I think of each photo as a potential code patch to our body of common knowledge, not as a work of art. If they make themselves useful, then I've done the same.
Doc Searls is Senior Editor of Linux Journal. He is also a fellow with the Berkman Center for Internet and Society at Harvard University and the Center for Information Technology and Society at UC Santa Barbara.
Doc Searls is Senior Editor of Linux Journal
Practical Task Scheduling Deployment
One of the best things about the UNIX environment (aside from being stable and efficient) is the vast array of software tools available to help you do your job. Traditionally, a UNIX tool does only one thing, but does that one thing very well. For example, grep is very easy to use and can search vast amounts of data quickly. The find tool can find a particular file or files based on all kinds of criteria. It's pretty easy to string these tools together to build even more powerful tools, such as a tool that finds all of the .log files in the /home directory and searches each one for a particular entry. This erector-set mentality allows UNIX system administrators to seem to always have the right tool for the job.
Cron traditionally has been considered another such a tool for job scheduling, but is it enough? This webinar considers that very question. The first part builds on a previous Geek Guide, Beyond Cron, and briefly describes how to know when it might be time to consider upgrading your job scheduling infrastructure. The second part presents an actual planning and implementation framework.
Join Linux Journal's Mike Diehl and Pat Cameron of Help Systems.
Free to Linux Journal readers.View Now!
|The Firebird Project's Firebird Relational Database||Jul 29, 2016|
|Stunnel Security for Oracle||Jul 28, 2016|
|SUSE LLC's SUSE Manager||Jul 21, 2016|
|My +1 Sword of Productivity||Jul 20, 2016|
|Non-Linux FOSS: Caffeine!||Jul 19, 2016|
|Murat Yener and Onur Dundar's Expert Android Studio (Wrox)||Jul 18, 2016|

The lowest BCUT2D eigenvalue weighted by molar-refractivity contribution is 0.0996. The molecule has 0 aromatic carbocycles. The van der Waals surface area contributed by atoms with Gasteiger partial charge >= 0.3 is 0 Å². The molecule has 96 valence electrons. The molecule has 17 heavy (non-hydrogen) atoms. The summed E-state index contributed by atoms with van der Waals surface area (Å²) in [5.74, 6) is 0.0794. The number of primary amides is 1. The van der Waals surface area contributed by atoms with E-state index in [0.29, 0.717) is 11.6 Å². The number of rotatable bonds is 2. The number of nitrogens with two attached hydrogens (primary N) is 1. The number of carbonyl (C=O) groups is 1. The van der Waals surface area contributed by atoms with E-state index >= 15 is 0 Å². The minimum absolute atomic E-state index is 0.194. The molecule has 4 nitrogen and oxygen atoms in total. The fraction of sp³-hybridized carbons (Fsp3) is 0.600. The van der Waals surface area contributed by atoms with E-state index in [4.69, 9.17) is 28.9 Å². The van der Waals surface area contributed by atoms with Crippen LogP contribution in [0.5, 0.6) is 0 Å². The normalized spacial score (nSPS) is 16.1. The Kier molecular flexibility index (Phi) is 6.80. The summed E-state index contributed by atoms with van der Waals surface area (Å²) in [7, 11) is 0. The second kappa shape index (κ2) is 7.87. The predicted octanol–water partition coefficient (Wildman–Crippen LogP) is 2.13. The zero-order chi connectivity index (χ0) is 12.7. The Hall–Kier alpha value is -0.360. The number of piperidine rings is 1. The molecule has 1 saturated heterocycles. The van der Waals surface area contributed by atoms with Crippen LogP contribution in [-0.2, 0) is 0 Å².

- The Firebird Project's Firebird Relational Database
- Stunnel Security for Oracle
- My +1 Sword of Productivity
- Non-Linux FOSS: Caffeine!
- Managing Linux Using Puppet
- SUSE LLC's SUSE Manager
- Murat Yener and Onur Dundar's Expert Android Studio (Wrox)
- Doing for User Space What We Did for Kernel Space
- Google's SwiftShader Released
- SuperTuxKart 0.9.2 Released
With all the industry talk about the benefits of Linux on Power and all the performance advantages offered by its open architecture, you may be considering a move in that direction. If you are thinking about analytics, big data and cloud computing, you would be right to evaluate Power. The idea of using commodity x86 hardware and replacing it every three years is an outdated cost model. It doesn’t consider the total cost of ownership, and it doesn’t consider the advantage of real processing power, high-availability and multithreading like a demon.
This ebook takes a look at some of the practical applications of the Linux on Power platform and ways you might bring all the performance power of this open architecture to bear for your organization. There are no smoke and mirrors here—just hard, cold, empirical evidence provided by independent sources. I also consider some innovative ways Linux on Power will be used in the future.Get the Guide